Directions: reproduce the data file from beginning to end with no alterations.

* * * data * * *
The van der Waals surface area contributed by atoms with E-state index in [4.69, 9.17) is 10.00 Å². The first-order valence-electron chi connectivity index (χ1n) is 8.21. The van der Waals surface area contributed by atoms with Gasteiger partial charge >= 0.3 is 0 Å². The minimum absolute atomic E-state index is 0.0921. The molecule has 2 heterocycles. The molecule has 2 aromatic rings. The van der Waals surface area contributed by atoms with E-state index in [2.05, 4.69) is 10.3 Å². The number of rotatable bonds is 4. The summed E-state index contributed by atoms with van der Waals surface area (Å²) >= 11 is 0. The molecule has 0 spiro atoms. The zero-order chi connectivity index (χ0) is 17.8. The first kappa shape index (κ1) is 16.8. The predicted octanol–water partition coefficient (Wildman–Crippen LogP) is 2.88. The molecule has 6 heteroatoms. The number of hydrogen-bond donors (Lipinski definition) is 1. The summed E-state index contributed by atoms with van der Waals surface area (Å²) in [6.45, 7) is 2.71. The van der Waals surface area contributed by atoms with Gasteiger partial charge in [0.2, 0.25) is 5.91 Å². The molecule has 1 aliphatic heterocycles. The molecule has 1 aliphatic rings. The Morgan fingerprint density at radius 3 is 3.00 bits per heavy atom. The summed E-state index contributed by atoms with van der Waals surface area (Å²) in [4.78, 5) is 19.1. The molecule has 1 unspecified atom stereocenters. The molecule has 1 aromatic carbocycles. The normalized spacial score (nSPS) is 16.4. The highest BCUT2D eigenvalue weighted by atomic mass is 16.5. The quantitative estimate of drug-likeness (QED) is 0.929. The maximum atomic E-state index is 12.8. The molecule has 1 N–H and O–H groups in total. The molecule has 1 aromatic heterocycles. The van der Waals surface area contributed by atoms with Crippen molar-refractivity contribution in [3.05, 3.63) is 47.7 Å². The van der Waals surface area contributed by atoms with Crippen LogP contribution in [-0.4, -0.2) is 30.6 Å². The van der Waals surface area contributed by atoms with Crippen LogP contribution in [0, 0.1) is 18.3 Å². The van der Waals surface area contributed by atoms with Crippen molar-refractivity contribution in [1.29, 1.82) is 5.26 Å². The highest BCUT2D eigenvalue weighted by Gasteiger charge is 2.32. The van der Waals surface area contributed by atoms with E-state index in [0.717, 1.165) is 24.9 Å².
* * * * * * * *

The van der Waals surface area contributed by atoms with E-state index in [4.69, 9.17) is 10.00 Å². The first-order valence-electron chi connectivity index (χ1n) is 8.21. The van der Waals surface area contributed by atoms with Gasteiger partial charge >= 0.3 is 0 Å². The minimum absolute atomic E-state index is 0.0921. The molecule has 2 heterocycles. The molecule has 2 aromatic rings. The van der Waals surface area contributed by atoms with E-state index in [2.05, 4.69) is 10.3 Å². The number of rotatable bonds is 4. The summed E-state index contributed by atoms with van der Waals surface area (Å²) >= 11 is 0. The molecule has 0 spiro atoms. The zero-order chi connectivity index (χ0) is 17.8. The first kappa shape index (κ1) is 16.8. The predicted octanol–water partition coefficient (Wildman–Crippen LogP) is 2.88. The molecule has 6 heteroatoms. The number of hydrogen-bond donors (Lipinski definition) is 1. The summed E-state index contributed by atoms with van der Waals surface area (Å²) in [6.45, 7) is 2.71. The van der Waals surface area contributed by atoms with Gasteiger partial charge in [0.2, 0.25) is 5.91 Å². The molecule has 1 aliphatic heterocycles. The molecule has 1 aliphatic rings. The Morgan fingerprint density at radius 3 is 3.00 bits per heavy atom. The summed E-state index contributed by atoms with van der Waals surface area (Å²) in [4.78, 5) is 19.1. The molecule has 1 unspecified atom stereocenters. The molecule has 1 aromatic carbocycles. The normalized spacial score (nSPS) is 16.4. The highest BCUT2D eigenvalue weighted by atomic mass is 16.5. The quantitative estimate of drug-likeness (QED) is 0.929. The maximum atomic E-state index is 12.8. The molecule has 1 N–H and O–H groups in total. The molecule has 1 aromatic heterocycles. The van der Waals surface area contributed by atoms with Crippen molar-refractivity contribution in [3.05, 3.63) is 47.7 Å². The van der Waals surface area contributed by atoms with Crippen LogP contribution in [-0.4, -0.2) is 30.6 Å². The van der Waals surface area contributed by atoms with Crippen LogP contribution in [0, 0.1) is 18.3 Å². The van der Waals surface area contributed by atoms with Crippen molar-refractivity contribution in [1.29, 1.82) is 5.26 Å². The highest BCUT2D eigenvalue weighted by Gasteiger charge is 2.32. The van der Waals surface area contributed by atoms with E-state index in [0.717, 1.165) is 24.9 Å².